8.       Remove pie form oven and transfer onto a cooling rack.
9.       Let sit to cool until just warm (at least 45 minutes). I know it’s a chore but do try and wait if you can. We let our enthusiasm get the better of us and sliced it early but the result was mounds of pie instead of slices!
10.   Serve with freshly whipped cream or a rich vanilla ice cream.
Let us know how your pie turns out and if you agree it’s the perfect desert for a crisp cool day.

Thursday, October 7, 2010

A New Dress for Henrietta - Part I

As you may know, Henrietta's favorite color is purple and many of her favorite dresses are purple as well. For years she has proudly worn one long purple dress in particular. It is made of simple cotton broadcloth which has grown soft and comfortable from years of washing. It's edges are a bit frayed and it has been patched several times. She always thought of some of the patches as proud reminders of how much she has done in the dress, even dressing the patches up with sequins and bold colorful stitches.

This year, as she was looking at photos of herself with Priscilla and Tessie at Balls Falls, she began to notice that the purple in her favorite dress has faded quite a bit. The edges had frayed considerably and it needed mending in a variety of ways and places. The old zipper up the back was sticking, the neckline had ripped a bit, the sleeves had threads pulling at the hems and the seams at the waist were straining a bit (probably the result of too many pumpkin tarts).

Poor old thing, she loved that dress and it had been worn through many a good time, but the more she looked at the picture of herself next to the fashionable Tessie and the grand dame Priscilla, the more she began to feel a new dress was in order. Something with a bit more stylish and polished. Something dressier that befitted one of her favorite occasions. All these years she had been wearing a simple house dress and an everyday traveling cape and hat, and never thought a thing of it. Suddenly she was ashamed to look so dowdy and ordinary for such an extraordinary occasion. She made up her mind to go to the fabric store with Priscilla and pick out a snazzy new cloth to make a dress from.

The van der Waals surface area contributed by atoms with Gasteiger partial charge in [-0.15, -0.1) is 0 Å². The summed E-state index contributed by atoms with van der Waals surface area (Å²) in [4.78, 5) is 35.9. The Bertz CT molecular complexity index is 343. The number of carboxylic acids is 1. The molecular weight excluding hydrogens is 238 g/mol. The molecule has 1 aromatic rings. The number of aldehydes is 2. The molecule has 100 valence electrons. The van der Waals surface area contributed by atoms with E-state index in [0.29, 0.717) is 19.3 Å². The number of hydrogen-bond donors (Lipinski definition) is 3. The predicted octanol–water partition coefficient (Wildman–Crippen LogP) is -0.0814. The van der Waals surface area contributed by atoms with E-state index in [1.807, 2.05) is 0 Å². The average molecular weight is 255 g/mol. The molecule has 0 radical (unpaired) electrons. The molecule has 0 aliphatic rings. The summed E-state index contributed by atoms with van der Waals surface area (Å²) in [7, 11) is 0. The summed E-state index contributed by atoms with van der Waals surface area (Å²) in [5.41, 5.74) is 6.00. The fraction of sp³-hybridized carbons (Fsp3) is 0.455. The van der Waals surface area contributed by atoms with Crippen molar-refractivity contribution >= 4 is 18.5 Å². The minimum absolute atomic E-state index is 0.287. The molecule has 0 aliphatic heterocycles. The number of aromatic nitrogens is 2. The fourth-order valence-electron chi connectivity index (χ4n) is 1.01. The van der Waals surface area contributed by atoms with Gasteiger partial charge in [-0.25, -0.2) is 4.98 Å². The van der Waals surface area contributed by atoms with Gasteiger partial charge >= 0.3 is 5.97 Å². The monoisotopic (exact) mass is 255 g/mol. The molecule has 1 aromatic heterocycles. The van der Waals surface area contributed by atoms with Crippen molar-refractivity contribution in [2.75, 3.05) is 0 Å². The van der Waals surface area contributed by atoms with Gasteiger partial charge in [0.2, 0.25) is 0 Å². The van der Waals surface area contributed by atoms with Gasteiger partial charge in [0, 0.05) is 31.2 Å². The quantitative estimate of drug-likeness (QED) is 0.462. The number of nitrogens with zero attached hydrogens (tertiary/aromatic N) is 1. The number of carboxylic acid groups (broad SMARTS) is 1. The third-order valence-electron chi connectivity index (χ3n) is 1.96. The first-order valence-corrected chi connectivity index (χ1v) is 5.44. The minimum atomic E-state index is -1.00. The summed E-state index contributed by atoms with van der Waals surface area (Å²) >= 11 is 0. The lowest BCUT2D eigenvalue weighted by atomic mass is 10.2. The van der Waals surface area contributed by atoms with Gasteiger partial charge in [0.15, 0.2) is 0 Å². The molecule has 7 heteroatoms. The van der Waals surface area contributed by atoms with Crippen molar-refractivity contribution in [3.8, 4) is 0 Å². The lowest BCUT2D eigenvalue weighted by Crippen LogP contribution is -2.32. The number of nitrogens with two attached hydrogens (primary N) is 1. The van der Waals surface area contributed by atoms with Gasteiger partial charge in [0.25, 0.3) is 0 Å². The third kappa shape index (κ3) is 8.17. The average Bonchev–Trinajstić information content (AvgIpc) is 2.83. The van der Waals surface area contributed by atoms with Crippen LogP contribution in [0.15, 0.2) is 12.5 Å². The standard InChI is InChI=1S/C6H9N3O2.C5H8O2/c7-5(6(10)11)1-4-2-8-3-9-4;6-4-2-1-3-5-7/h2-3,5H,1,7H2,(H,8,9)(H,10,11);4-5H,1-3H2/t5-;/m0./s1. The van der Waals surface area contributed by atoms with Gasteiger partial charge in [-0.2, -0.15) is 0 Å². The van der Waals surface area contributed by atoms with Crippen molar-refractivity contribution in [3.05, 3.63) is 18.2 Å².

When they got to the fabric store, it wasn't long before Henrietta found just what she wanted. It was a bolt of cloth nearly the same shade of purple as her old dress but it had a silky sheen to it that shined in the light. There was a subtle pattern woven into it that resembled scaly snake skin and best of all it was marked down half price! They had the nice lady at the counter measure out lengths and lengths of the new fabric to make sure there was enough for the full skirts Henrietta enjoyed plus a little extra in case it was needed for embellishments. Then they visited the racks upon racks of brightly colored threads for all sorts of things - all lined up from red to violet. They found a shade of purple that matched exactly and then picked up  new zipper and some pink rick rack trim and checked out in the most merry of moods.


Back at the cottage, Henrietta couldn't wait to get started so after a quick snack of pumpkin cookies and a spot of spiced tea, she careful spread out her old dress on her lap. She had always liked the style of it and apart from the slightly too-tight waist, it fit her well. Why pay for a new pattern when she could use her old dress as a guide to making the new one? She carefully parted the well worn seams with a small tool called a seam ripper until the dress was separated into 11 pieces, and then using a hot iron, gently pressed all the pieces flat. The new fabric which had been carefully folded down the middle, was smoothed out onto the long craft table in the back room of the cottage and the pieces of the original dressed were laid out on top of the fabric and pinned in place. Using a heave pair of metal scissors, Henrietta patiently cut around the old pieces, using them as a pattern to create new ones, leaving a little extra allowance near the waist for pumpkin tarts past and future. When all the pieces had been cut and the old fabric folded and stored, she sat down at her faithful old Singer sewing machine and began to stitch all the bits of the dress together. That was when things began to go horribly wrong.